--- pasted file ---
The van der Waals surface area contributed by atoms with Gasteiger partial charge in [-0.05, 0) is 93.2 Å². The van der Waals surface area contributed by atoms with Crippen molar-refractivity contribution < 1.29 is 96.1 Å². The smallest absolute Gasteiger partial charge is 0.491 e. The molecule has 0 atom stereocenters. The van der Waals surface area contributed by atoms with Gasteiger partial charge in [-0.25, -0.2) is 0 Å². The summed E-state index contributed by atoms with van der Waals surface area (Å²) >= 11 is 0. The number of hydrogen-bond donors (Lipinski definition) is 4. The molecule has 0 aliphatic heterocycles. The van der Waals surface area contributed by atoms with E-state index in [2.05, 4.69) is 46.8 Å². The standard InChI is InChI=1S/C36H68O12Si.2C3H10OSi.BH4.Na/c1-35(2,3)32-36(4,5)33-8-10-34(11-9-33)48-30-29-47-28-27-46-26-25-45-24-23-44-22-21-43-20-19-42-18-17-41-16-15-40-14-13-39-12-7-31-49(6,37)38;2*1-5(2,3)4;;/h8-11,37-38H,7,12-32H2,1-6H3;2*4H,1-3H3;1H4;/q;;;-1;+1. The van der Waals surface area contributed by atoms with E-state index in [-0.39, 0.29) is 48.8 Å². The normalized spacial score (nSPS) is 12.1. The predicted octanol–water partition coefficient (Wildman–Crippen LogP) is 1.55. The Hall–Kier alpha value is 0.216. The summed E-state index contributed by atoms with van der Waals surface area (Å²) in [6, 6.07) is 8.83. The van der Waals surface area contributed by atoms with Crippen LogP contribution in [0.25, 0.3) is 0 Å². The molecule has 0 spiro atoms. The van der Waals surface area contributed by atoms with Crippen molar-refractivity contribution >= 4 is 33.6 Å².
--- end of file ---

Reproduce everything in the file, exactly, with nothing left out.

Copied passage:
The van der Waals surface area contributed by atoms with Gasteiger partial charge in [-0.05, 0) is 93.2 Å². The van der Waals surface area contributed by atoms with Crippen molar-refractivity contribution < 1.29 is 96.1 Å². The smallest absolute Gasteiger partial charge is 0.491 e. The molecule has 0 atom stereocenters. The van der Waals surface area contributed by atoms with Gasteiger partial charge in [-0.25, -0.2) is 0 Å². The summed E-state index contributed by atoms with van der Waals surface area (Å²) >= 11 is 0. The number of hydrogen-bond donors (Lipinski definition) is 4. The molecule has 0 aliphatic heterocycles. The van der Waals surface area contributed by atoms with E-state index in [2.05, 4.69) is 46.8 Å². The standard InChI is InChI=1S/C36H68O12Si.2C3H10OSi.BH4.Na/c1-35(2,3)32-36(4,5)33-8-10-34(11-9-33)48-30-29-47-28-27-46-26-25-45-24-23-44-22-21-43-20-19-42-18-17-41-16-15-40-14-13-39-12-7-31-49(6,37)38;2*1-5(2,3)4;;/h8-11,37-38H,7,12-32H2,1-6H3;2*4H,1-3H3;1H4;/q;;;-1;+1. The van der Waals surface area contributed by atoms with E-state index in [-0.39, 0.29) is 48.8 Å². The normalized spacial score (nSPS) is 12.1. The predicted octanol–water partition coefficient (Wildman–Crippen LogP) is 1.55. The Hall–Kier alpha value is 0.216. The summed E-state index contributed by atoms with van der Waals surface area (Å²) in [6, 6.07) is 8.83. The van der Waals surface area contributed by atoms with Crippen LogP contribution in [0.25, 0.3) is 0 Å². The molecule has 0 spiro atoms. The van der Waals surface area contributed by atoms with Crippen molar-refractivity contribution >= 4 is 33.6 Å².